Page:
Shares of A123 Systems Inc. plunged to an all-time low on Tuesday after a class-action lawsuit added to the battery maker's woes. The suit stems from A123's March 26 announcement that it must spend about $55 million to replace battery modules and packs that might be defective.
THE SPARK: The law firm Pomerantz Haudek Grossman & Gross LLP filed the federal class-action lawsuit Monday on behalf of shareholders who bought the company's stock between Feb. 28, 2011 and March 23.
Pomerantz alleges that A123 withheld information about the defective products from shareholders. After the lawsuit was filed, other law firms sent out press releases soliciting plaintiffs to join the legal action.
A123 said in a statement Tuesday that it would not comment on pending litigation as a matter of policy.
THE BIG PICTURE: Many investors were already worried that A123 might not have enough money to cover the cost of replacing the batteries. Five customers — including Fisker Automotive, the company's biggest client — received parts that could have had defective cells.
The $55 million represents as much as one quarter of this year's projected revenue, which A123 has estimated between $230 million and $300 million. A shareholder lawsuit could add still more potential costs because of litigation expenses.
The company had said that it had "sufficient liquidity" to pay for the battery replacements, and has plans to raise money to cover the expense of replacing the batteries, although it has not specified how. A123 will update shareholders on how it expects to change its fund-raising strategy during the company's next quarterly earnings call, said spokesman Andy Chu. The company hasn't announced a date for the call.
A123, which went public in September 2009, has yet to turn a profit.
Chu also said that A123 is on schedule with its battery replacement program, has fixed the manufacturing problem that caused the defects, and has hired new managers to improve its operations.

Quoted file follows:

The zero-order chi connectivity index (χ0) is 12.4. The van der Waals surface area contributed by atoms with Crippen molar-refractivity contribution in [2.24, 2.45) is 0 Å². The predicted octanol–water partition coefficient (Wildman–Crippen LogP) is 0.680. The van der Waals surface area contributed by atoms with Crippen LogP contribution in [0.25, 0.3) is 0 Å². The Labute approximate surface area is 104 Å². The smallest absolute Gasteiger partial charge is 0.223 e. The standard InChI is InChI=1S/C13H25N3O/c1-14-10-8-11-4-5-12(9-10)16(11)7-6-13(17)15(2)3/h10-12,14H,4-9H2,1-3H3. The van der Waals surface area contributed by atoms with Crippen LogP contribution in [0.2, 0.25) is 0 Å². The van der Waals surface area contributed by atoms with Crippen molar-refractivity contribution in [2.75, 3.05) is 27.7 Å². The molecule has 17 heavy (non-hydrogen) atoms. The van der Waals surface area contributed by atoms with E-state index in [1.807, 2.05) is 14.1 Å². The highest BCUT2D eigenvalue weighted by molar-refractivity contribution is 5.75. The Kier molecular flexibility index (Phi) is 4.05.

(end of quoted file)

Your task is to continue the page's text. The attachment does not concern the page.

THE ANALYSIS: "You sort of look at this and think: 'Maybe I don't want to be involved in this stock because there's nothing positive to it,'" said Wunderlich Securities analyst Theodore O'Neill. "People are just looking to get out before (the stock) goes to zero," he said.
O'Neill said investors are worried that any new fundraising action would likely hurt current shareholders. That's because A123 will likely have to sell a big ownership stake in the company to draw a significant investment, O'Neill said. That action could dilute the value of shares of current shareholders.
"We have demonstrated our ability to strengthen our liquidity through strategic partnerships, so we believe we will be successful in fulfilling any necessary funding required to continue the growth of the company," A123's Chu said.
O'Neill estimated that A123 would have to raise roughly $200 million to cover costs of the battery replacement initiative and to cover its losses for the rest of the year.
SHARES: Shares plunged 15 cents, or 15 percent, to 87 cents per share. They bottomed earlier at 85 cents, the lowest level since the company went public. The stock is down 55 percent this year, and has lost more than 90 percent of its value since its initial public stock offering, which priced it at $13.50.